This will be my third and final blog post about the recent ODI series between India and Australia. I have previously tweeted about the incredible series in general, and I have praised India’s batting line up. But now it is time to slate the Australians (something all Englishmen love doing).
The Aussies only took 30 wickets in five completed innings in this series in which they lost 3-2. Mitchell Johnson took 7 of these and missed the final game due to injury as well, and he looked very threatening at times. Ever since IPL 2013 when he played a pivotal role opening the bowl for the Mumbai Indians, Johnson has bowled with pace and aggression and looked to have the batsmen in serious discomfort. Then again, this is Mitchell Johnson and he is prone to bowling some awful spells. With his pace, the lightning fast outfields and the new fielding restrictions, if he gets his line or length wrong then more often than not an in form batsman will crucify him. And that is the risk of Mitchell Johnson.
Aussie new boy James Faulkner is one of the brightest young talents in ODI cricket. Not only did he score quick and important runs against India, he also took 7 wickets. These wickets cost him 320 runs at an economy rate of 7.19. These stats are not ideal but after watching him bowl in this series, I believe he deserved much kinder figures than he ended with. He is another left arm seamer (not as quick as Johnson) and uses his angles very wisely, along with a beautiful back of the hand slower ball which he seemed to underuse at the death against India.
Clint McKay is a very ‘Graham Onions type’ bowler. He has no great pace to write of and doesn’t seem to swing the ball round corners, but his great weapon is line and length with a bit of seam movement to trap the batsman in front. We saw his hat-trick against England in the summer claiming Pietersen, Trott and Root in successive balls, but apart from that he hasn’t impressed me too much. His control in the series against India was very poor, and on the pitches they were playing on he deserved to be hit into the crowd as many times as he did.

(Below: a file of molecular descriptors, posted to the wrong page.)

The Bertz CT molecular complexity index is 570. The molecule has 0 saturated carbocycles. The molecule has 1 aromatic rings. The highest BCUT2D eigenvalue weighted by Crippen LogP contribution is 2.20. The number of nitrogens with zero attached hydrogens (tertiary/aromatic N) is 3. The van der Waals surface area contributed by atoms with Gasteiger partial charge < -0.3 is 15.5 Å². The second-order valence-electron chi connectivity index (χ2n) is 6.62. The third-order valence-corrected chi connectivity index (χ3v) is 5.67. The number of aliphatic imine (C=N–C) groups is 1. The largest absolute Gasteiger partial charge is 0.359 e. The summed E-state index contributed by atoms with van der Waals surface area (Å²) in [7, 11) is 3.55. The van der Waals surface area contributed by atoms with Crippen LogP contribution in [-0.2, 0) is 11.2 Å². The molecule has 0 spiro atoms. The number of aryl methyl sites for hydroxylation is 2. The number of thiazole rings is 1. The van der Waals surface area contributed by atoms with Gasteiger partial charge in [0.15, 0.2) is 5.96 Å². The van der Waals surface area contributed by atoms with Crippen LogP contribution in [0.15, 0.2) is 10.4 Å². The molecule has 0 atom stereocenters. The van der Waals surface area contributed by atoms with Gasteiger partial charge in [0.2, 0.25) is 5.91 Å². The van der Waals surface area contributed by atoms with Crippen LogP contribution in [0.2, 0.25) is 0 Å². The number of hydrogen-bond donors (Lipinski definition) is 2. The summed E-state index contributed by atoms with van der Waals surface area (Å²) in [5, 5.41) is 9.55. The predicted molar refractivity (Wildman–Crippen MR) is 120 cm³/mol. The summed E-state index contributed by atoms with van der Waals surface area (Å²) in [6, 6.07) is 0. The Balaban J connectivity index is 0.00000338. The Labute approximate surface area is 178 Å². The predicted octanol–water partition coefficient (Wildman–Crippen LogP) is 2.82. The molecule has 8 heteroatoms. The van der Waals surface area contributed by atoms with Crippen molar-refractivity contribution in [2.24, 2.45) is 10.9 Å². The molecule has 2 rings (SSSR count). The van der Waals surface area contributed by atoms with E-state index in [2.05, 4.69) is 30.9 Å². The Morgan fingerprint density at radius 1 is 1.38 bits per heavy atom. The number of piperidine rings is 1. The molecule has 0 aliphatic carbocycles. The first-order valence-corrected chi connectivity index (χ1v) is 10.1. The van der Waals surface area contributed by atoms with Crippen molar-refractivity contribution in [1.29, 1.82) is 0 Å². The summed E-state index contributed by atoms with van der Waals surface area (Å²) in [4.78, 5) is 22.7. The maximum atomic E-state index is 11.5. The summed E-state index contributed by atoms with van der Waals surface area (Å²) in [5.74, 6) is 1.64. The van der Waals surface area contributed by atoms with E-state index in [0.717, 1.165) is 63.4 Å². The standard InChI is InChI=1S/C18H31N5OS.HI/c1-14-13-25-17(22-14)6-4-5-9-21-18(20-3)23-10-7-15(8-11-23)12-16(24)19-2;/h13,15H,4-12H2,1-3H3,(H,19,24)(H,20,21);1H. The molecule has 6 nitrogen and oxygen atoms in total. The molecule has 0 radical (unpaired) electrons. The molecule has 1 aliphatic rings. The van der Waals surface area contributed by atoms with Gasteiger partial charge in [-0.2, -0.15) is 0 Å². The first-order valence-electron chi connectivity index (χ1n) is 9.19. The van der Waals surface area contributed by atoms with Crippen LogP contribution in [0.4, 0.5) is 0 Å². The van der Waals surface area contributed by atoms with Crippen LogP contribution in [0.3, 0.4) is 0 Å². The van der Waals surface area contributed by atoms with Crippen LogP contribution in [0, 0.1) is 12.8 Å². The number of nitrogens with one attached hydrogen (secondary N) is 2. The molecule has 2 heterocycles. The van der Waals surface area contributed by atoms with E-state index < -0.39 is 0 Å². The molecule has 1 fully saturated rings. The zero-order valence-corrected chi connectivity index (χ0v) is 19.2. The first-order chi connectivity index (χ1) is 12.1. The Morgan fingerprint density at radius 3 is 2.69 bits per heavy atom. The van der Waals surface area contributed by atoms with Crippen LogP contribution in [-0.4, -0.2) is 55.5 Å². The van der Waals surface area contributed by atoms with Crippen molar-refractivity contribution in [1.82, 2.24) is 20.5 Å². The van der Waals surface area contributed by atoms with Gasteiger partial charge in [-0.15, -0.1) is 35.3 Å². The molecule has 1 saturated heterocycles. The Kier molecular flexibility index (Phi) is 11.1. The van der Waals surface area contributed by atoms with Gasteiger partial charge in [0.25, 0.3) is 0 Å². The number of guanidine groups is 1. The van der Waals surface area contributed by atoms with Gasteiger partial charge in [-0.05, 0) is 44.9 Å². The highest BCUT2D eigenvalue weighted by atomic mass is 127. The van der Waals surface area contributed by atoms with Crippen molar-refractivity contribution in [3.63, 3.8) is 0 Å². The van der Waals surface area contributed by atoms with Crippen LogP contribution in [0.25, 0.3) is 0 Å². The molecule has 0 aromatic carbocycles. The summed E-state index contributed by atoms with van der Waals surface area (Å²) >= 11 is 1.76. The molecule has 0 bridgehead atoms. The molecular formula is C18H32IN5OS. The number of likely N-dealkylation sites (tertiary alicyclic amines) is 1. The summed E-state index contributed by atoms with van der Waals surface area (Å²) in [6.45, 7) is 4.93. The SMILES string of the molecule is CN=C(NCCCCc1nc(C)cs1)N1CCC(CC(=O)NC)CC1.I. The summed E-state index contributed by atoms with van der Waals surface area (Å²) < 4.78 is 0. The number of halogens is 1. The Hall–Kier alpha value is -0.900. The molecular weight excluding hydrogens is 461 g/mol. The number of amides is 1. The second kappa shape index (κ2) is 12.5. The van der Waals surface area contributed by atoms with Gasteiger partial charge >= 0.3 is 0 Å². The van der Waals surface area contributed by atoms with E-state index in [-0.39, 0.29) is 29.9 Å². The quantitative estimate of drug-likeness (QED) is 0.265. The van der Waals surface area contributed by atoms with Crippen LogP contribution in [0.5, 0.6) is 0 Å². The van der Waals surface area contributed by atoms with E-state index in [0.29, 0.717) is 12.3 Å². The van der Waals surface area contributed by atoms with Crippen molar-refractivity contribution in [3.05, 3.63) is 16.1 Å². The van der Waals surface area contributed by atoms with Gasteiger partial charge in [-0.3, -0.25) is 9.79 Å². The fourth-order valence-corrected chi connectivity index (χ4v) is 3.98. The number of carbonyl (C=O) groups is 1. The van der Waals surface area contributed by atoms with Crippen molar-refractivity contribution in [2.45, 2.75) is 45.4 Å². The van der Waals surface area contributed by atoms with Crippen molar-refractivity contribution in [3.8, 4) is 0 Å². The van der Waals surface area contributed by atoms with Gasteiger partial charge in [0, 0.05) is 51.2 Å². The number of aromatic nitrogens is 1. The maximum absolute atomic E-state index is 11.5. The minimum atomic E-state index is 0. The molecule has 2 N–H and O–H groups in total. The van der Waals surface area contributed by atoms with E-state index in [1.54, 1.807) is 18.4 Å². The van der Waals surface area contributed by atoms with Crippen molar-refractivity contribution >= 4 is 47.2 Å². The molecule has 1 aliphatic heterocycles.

Shane Watson is one of the gutsiest cricketers I have seen in recent years. He is exactly the sort of person you do not want to sledge or make angry because he will make you pay. His batting skills are incredible, but his bowling is not up to scratch. Only 3 wickets at an average of 76 in the Indian series is not good enough for someone who George Bailey as captain relies on so much.
For the last 15 years, Australia have had the wonder of Shane Warne to turn to when they need help. Now their frontline spinner is Xavier Doherty. I actually feel sorry for George Bailey, Michael Clarke and Darren Lehmann. Doherty bowled 46 overs in the series against India and only managed two wickets. He averaged 141 and his economy rate was above a run a ball. Compare that with India’s spinners, Ashwin and Jadeja took 17 between them. Doherty’s career ODI isn’t flattering either, 49 wickets at an average of 40.
In all fairness to Australia, the injury list is alarming. Jackson Bird, Pat Cummins, Ryan Harris, Ben Hilfenhaus, Peter Siddle, Mitchell Starc and James Pattinson. Once again, I feel sorry for George Bailey, Michael Clarke and Darren Lehmann.